Specimens of the Classic Poets: In a Chronological Series from Homer to Tryphiodorus ; Translated Into English Verse ; and Illustrated with Biographical and Critical Notes, Volume 1
Robert Baldwin, 1814
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Achilles Adonis ancient appear arms battle bear beneath born breast breath bring cast close dark dead death deep earth English EPIGRAMS eyes fair fall fate father fear feel feet fell fire flame flow flowers friends give Goddess Gods grace Greeks grief hand haste head heart Heaven Hector Homer Jove king leaves light limbs live look maid midst mind mortal mother mountain Muses nature night nymph o'er once Persian placed poems poet poetry race rise rose round ships shore side sight sing sleep smile soft song soul sound speak spirit spread spring stand stars steeds stood strength strong sweet tears tell thee things thou thought Translators Trojans turn Venus verse voice waves wind wing women youth
Page xvi - And a too close and servile imitation, which the same poet calls ' treading on the heels of an author,, is deservedly laughed at by sir John Denham; ' I conceive it,, says he, * a vulgar error in translating poets, to affect being fidus interpres. Let that care be with them who deal in matters of fact, or matters of faith ; but whosoever aims at it in poetry, as he attempts what is not required, so...
Page 206 - ... that they should seek the Lord, if haply they might feel after him and find him, though he be not far from every one of us : For in him we live, and move and have our being ; as certain also of your own poets [have said, for we are also his offspring.
Page 140 - Lo, how the obsequious wind and swelling air The Theban swan does upwards bear Into the walks of clouds, where he does play, And with extended wings opens his liquid way, Whilst, alas, my timorous Muse «> Unambitious tracks pursues; Does, with weak, unballast wings, About the mossy brooks and springs, 'About the trees' new-blossomed heads, About the gardens...
Page xxii - O'er the dark trees a yellower verdure shed, And tip with silver every mountain's head ; Then shine the vales, the rocks in prospect rise, A flood of glory bursts from all the skies : The conscious swains, rejoicing in the sight, Eye the blue vault, and bless the useful light.
Page 293 - But man dieth, and wasteth away : yea, man giveth up the ghost, and where is he ? As the waters fail from the sea, and the flood decayeth and dryeth up: So man lieth down, and riseth not: till the heavens be no more, they shall not awake, nor be raised out of their sleep.
Page xviii - That the style and manner of writing should be of the same character with that of the original. III. That the Translation should have all the ease of original composition.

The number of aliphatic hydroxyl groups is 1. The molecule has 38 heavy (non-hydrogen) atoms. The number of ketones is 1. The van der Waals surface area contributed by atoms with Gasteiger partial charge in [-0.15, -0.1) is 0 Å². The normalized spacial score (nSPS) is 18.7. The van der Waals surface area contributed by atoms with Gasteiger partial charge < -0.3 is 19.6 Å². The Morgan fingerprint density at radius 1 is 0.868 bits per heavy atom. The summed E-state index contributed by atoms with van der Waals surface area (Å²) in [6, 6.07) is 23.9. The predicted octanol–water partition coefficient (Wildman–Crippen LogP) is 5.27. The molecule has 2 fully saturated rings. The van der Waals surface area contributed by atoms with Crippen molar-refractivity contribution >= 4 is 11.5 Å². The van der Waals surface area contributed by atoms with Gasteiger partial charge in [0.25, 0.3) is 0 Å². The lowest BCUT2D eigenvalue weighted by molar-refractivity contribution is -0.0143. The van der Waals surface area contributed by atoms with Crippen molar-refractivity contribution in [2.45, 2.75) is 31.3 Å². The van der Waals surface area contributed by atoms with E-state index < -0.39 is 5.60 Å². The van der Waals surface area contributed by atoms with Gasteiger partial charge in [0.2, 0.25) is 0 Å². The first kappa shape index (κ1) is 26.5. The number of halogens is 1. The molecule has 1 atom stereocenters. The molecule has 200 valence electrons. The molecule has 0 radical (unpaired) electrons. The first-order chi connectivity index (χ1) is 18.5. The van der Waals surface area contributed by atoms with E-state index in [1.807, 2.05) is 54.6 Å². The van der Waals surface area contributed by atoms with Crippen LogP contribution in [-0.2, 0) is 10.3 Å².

Page 48 - O'er their stain'd manners, their devoted walls. But they, who never from the right have stray'd, Who, as the citizen, the stranger aid; They and their cities flourish ; genial peace Dwells in their borders, and their youth increase; Nor Jove, whose radiant eyes behold afar, Hangs forth in Heaven the signs of grievous war.
Page 52 - The depth of forest rolls the roar of sound. The beasts their cowering tails with trembling fold, And shrink and shudder at the gusty cold; Thick is the hairy coat, the shaggy skin, But that all-chilling breath shall pierce within. Not his rough hide can then the ox avail; The long-hair'd goat, defenceless, feels the gale: Yet vain the north wind's rushing strength to wound The flock with sheltering fleeces fenced around.
Page 277 - E'en mortal creatures may address thy name ; For all that breathe, and creep the lowly earth, Echo thy being with reflected birth. Thee will I sing, thy strength for aye resound. The universe, that rolls this globe around, Moves wheresoe'er thy plastic influence guides, And ductile owns the God whose arm presides. The lightnings are thy ministers of ire, The double-forked and ever-living fire : In thy unconquerable hands they glow ; And at the flash all Nature quakes below.
Page 97 - Delighted, see youth's blooming flowerets smile. Not with that wisdom of the Gods endued, To judge aright of evil and of good. Two Fates, dark-scowling, at our side attend; Of youth, of life, each points the destined end, Old age and death : the fruit of youth remains Brief, as the sunshine scattered o'er the plains: And when these fleeting hours have sped away, To die were better than to breathe the day.